Research Roundup


20191453 - idea concept with light bulbs and energy save bulb green background

Debbie Rigby takes a look at the latest in research news

Inhaled budesonide in the treatment of early COVID-19 (STOIC)

A randomised controlled trial (Steroids in COVID-19; STOIC) of inhaled budesonide, compared with usual care, in adults within 7 days of the onset of mild COVID-19 symptoms has shown that early administration of inhaled budesonide reduces the likelihood of needing urgent medical care and reduced time to recovery after early COVID-19. The number needed to treat with inhaled budesonide to reduce COVID-19 deterioration was eight.

Lancet Respiratory Medicine, published 9 April 2021.

 

Non-alcoholic fatty liver disease

Non-alcoholic fatty liver disease (NAFLD) is a leading cause of cirrhosis and hepatocellular carcinoma. NAFLD has a bidirectional association with components of the metabolic syndrome, and type 2 diabetes increases the risk of cirrhosis and related complications. There is currently no approved therapy for NAFLD. Healthy lifestyle and weight reduction remain crucial to the prevention and treatment of NAFLD.

Lancet, published 21 April 2021.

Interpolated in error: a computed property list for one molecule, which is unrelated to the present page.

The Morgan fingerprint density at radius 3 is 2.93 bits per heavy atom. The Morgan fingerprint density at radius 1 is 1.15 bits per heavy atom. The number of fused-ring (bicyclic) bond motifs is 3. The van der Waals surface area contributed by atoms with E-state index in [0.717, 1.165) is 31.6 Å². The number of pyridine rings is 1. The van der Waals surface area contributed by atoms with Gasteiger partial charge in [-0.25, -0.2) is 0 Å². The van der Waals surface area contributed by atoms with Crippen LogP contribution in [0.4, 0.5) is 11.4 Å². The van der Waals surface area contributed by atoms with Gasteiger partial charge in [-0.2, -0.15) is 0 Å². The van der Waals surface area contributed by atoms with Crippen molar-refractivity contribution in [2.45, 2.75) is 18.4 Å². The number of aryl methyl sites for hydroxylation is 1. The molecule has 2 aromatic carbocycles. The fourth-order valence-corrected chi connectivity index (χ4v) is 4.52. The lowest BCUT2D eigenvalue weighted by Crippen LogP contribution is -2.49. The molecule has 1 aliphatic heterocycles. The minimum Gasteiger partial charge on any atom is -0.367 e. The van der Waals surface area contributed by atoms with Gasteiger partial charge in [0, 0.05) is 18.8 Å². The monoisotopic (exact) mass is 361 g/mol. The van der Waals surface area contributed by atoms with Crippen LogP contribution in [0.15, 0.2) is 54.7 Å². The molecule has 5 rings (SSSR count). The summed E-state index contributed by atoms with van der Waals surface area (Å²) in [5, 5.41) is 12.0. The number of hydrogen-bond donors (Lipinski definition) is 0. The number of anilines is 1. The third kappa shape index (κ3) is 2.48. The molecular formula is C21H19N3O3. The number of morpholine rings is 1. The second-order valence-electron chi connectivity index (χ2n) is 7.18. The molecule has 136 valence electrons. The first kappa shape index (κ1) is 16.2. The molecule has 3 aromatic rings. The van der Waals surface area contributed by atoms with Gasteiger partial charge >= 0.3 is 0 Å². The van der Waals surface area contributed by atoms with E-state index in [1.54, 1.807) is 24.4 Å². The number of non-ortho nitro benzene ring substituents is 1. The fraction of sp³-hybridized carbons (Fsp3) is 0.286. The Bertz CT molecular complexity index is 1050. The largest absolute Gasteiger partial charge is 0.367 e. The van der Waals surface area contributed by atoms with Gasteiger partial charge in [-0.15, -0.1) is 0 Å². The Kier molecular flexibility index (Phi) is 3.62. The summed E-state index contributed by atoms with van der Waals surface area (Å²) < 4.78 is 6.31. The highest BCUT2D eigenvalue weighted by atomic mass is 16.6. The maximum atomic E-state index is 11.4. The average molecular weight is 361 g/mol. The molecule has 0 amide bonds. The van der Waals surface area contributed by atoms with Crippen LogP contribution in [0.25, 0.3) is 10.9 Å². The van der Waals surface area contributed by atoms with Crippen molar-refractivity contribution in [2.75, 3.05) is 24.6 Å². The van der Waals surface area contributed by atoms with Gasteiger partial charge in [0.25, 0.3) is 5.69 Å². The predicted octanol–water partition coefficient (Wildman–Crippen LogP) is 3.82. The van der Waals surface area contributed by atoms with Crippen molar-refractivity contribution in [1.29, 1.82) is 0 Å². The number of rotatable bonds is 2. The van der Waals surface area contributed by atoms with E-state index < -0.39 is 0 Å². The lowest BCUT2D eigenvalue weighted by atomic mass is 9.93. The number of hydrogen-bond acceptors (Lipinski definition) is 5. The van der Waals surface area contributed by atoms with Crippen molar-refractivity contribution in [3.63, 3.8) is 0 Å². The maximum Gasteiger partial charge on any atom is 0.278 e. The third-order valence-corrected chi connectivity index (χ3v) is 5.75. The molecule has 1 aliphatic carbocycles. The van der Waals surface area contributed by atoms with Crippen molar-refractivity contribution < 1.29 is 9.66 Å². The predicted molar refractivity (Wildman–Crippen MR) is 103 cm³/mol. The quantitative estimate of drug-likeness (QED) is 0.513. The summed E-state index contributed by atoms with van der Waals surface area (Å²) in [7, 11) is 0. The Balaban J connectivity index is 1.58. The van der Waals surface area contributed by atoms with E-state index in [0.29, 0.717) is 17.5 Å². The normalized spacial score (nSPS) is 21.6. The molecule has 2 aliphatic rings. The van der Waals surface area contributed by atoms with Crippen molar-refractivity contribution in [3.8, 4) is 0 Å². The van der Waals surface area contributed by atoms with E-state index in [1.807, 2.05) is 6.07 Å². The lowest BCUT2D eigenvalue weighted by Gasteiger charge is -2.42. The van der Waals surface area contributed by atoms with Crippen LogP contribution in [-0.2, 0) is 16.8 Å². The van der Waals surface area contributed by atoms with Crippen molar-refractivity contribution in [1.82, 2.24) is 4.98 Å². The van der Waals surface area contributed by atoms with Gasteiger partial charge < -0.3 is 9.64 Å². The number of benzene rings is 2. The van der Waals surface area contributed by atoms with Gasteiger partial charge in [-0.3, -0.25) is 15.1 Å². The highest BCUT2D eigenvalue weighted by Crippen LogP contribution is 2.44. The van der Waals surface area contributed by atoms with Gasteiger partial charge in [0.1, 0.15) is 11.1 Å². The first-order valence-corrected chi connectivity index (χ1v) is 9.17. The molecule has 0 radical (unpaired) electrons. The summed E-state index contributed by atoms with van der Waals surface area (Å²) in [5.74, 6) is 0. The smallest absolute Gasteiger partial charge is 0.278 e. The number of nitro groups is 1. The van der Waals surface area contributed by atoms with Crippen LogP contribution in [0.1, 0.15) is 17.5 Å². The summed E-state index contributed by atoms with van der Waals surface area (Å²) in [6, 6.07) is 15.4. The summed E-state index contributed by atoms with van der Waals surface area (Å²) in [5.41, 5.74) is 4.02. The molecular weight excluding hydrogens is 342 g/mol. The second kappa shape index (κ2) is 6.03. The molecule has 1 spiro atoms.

Step-by-step model for a brief behavioural treatment for insomnia

The aim of this article is to present a step-by-step approach for Australian general practitioners to administer brief behavioural therapy for insomnia. The four ‘rules’ of brief behavioural therapy for insomnia include bedtime restriction therapy; get up at the same time of day every day of the week, no matter how poorly you slept the night before; do not go to bed unless sleepy; and stimulus control therapy.

Australian Journal of General Practice 2021;50(5):287-93.

 

Off-label medicine use: Ethics, practice and future directions

Medicine use is considered off-label when used for an indication, at a dose, via a route of administration or in a patient group not included in the approved product information. Not all off-label medicine use is inappropriate, and there are conditions for which an off-label medicine is the treatment of choice. This article suggests patients should be informed that their treatment is off-label and be engaged in a full and open discussion regarding benefits and risks.

Australian Journal of General Practice 2021;50(5):329-31.

 

Previous Here's what you said
Next Making an impact

NOTICE: It can sometimes take awhile for comment submissions to go through, please be patient.

No Comment

Leave a reply